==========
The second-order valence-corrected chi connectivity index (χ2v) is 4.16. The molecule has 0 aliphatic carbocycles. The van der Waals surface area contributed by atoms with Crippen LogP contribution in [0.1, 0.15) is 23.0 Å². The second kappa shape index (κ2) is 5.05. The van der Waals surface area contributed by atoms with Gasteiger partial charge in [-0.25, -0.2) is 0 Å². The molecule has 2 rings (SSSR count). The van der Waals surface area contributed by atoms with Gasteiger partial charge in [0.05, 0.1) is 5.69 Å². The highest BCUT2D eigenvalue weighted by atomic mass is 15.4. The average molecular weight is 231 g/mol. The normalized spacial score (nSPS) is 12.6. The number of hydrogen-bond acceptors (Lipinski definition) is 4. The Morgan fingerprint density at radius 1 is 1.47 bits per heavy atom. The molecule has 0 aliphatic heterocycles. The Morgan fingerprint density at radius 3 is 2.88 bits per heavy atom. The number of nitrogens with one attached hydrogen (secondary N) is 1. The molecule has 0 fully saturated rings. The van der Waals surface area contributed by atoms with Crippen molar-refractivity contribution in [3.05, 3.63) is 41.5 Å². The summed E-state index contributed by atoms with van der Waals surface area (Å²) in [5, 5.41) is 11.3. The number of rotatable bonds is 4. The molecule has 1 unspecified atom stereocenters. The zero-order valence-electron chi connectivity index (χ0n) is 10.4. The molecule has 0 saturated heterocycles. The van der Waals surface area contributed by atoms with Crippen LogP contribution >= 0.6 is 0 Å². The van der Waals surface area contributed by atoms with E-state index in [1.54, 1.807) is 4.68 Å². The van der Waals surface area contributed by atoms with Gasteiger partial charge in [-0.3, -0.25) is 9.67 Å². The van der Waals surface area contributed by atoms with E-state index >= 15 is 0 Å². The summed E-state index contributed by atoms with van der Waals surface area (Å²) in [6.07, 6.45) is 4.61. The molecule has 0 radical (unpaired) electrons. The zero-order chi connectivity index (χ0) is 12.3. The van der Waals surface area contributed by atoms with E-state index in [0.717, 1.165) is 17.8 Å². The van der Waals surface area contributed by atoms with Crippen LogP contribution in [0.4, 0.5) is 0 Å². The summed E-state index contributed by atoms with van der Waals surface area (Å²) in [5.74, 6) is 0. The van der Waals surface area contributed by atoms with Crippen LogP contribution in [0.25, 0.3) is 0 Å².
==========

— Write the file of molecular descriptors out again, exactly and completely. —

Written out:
The second-order valence-corrected chi connectivity index (χ2v) is 4.16. The molecule has 0 aliphatic carbocycles. The van der Waals surface area contributed by atoms with Crippen LogP contribution in [0.1, 0.15) is 23.0 Å². The second kappa shape index (κ2) is 5.05. The van der Waals surface area contributed by atoms with Gasteiger partial charge in [-0.25, -0.2) is 0 Å². The molecule has 2 rings (SSSR count). The van der Waals surface area contributed by atoms with Gasteiger partial charge in [0.05, 0.1) is 5.69 Å². The highest BCUT2D eigenvalue weighted by atomic mass is 15.4. The average molecular weight is 231 g/mol. The normalized spacial score (nSPS) is 12.6. The number of hydrogen-bond acceptors (Lipinski definition) is 4. The Morgan fingerprint density at radius 1 is 1.47 bits per heavy atom. The molecule has 0 aliphatic heterocycles. The Morgan fingerprint density at radius 3 is 2.88 bits per heavy atom. The number of nitrogens with one attached hydrogen (secondary N) is 1. The molecule has 0 fully saturated rings. The van der Waals surface area contributed by atoms with Crippen molar-refractivity contribution in [3.05, 3.63) is 41.5 Å². The summed E-state index contributed by atoms with van der Waals surface area (Å²) in [5, 5.41) is 11.3. The number of rotatable bonds is 4. The molecule has 1 unspecified atom stereocenters. The zero-order valence-electron chi connectivity index (χ0n) is 10.4. The molecule has 0 saturated heterocycles. The van der Waals surface area contributed by atoms with Crippen LogP contribution >= 0.6 is 0 Å². The van der Waals surface area contributed by atoms with E-state index in [1.54, 1.807) is 4.68 Å². The van der Waals surface area contributed by atoms with Gasteiger partial charge in [-0.3, -0.25) is 9.67 Å². The van der Waals surface area contributed by atoms with E-state index >= 15 is 0 Å². The summed E-state index contributed by atoms with van der Waals surface area (Å²) in [6.07, 6.45) is 4.61. The molecule has 0 radical (unpaired) electrons. The zero-order chi connectivity index (χ0) is 12.3. The van der Waals surface area contributed by atoms with E-state index in [0.717, 1.165) is 17.8 Å². The van der Waals surface area contributed by atoms with Crippen LogP contribution in [0.4, 0.5) is 0 Å². The summed E-state index contributed by atoms with van der Waals surface area (Å²) in [5.74, 6) is 0. The van der Waals surface area contributed by atoms with Crippen LogP contribution in [0.25, 0.3) is 0 Å².